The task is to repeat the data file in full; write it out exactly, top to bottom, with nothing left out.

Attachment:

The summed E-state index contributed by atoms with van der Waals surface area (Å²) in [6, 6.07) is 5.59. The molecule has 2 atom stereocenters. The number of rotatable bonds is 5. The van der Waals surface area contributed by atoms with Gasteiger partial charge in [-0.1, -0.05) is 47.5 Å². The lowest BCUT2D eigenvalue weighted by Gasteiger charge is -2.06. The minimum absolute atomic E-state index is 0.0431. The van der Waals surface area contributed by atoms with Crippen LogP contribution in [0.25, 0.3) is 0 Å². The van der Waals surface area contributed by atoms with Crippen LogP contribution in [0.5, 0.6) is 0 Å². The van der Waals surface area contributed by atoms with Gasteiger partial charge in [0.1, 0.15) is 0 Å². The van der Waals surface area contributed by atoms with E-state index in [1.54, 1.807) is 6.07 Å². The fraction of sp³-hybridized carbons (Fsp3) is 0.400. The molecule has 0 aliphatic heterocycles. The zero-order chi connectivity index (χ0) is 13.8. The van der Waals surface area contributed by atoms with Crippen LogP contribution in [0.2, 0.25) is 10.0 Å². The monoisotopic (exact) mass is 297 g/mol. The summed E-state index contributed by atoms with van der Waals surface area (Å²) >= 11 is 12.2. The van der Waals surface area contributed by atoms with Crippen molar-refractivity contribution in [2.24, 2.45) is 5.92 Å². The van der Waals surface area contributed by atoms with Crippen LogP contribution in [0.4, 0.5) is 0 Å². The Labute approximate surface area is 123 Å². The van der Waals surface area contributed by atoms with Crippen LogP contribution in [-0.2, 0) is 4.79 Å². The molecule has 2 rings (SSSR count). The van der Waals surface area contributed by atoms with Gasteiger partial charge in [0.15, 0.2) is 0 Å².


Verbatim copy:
The summed E-state index contributed by atoms with van der Waals surface area (Å²) in [6, 6.07) is 5.59. The molecule has 2 atom stereocenters. The number of rotatable bonds is 5. The van der Waals surface area contributed by atoms with Gasteiger partial charge in [-0.1, -0.05) is 47.5 Å². The lowest BCUT2D eigenvalue weighted by Gasteiger charge is -2.06. The minimum absolute atomic E-state index is 0.0431. The van der Waals surface area contributed by atoms with Crippen LogP contribution in [0.25, 0.3) is 0 Å². The van der Waals surface area contributed by atoms with Crippen LogP contribution in [0.5, 0.6) is 0 Å². The van der Waals surface area contributed by atoms with Gasteiger partial charge in [0.1, 0.15) is 0 Å². The van der Waals surface area contributed by atoms with E-state index in [1.54, 1.807) is 6.07 Å². The fraction of sp³-hybridized carbons (Fsp3) is 0.400. The molecule has 0 aliphatic heterocycles. The zero-order chi connectivity index (χ0) is 13.8. The van der Waals surface area contributed by atoms with Crippen LogP contribution in [0.2, 0.25) is 10.0 Å². The monoisotopic (exact) mass is 297 g/mol. The summed E-state index contributed by atoms with van der Waals surface area (Å²) >= 11 is 12.2. The van der Waals surface area contributed by atoms with Crippen molar-refractivity contribution in [2.24, 2.45) is 5.92 Å². The van der Waals surface area contributed by atoms with Crippen LogP contribution in [0.4, 0.5) is 0 Å². The Labute approximate surface area is 123 Å². The van der Waals surface area contributed by atoms with Crippen LogP contribution in [-0.2, 0) is 4.79 Å². The molecule has 2 rings (SSSR count). The van der Waals surface area contributed by atoms with Gasteiger partial charge in [0.15, 0.2) is 0 Å².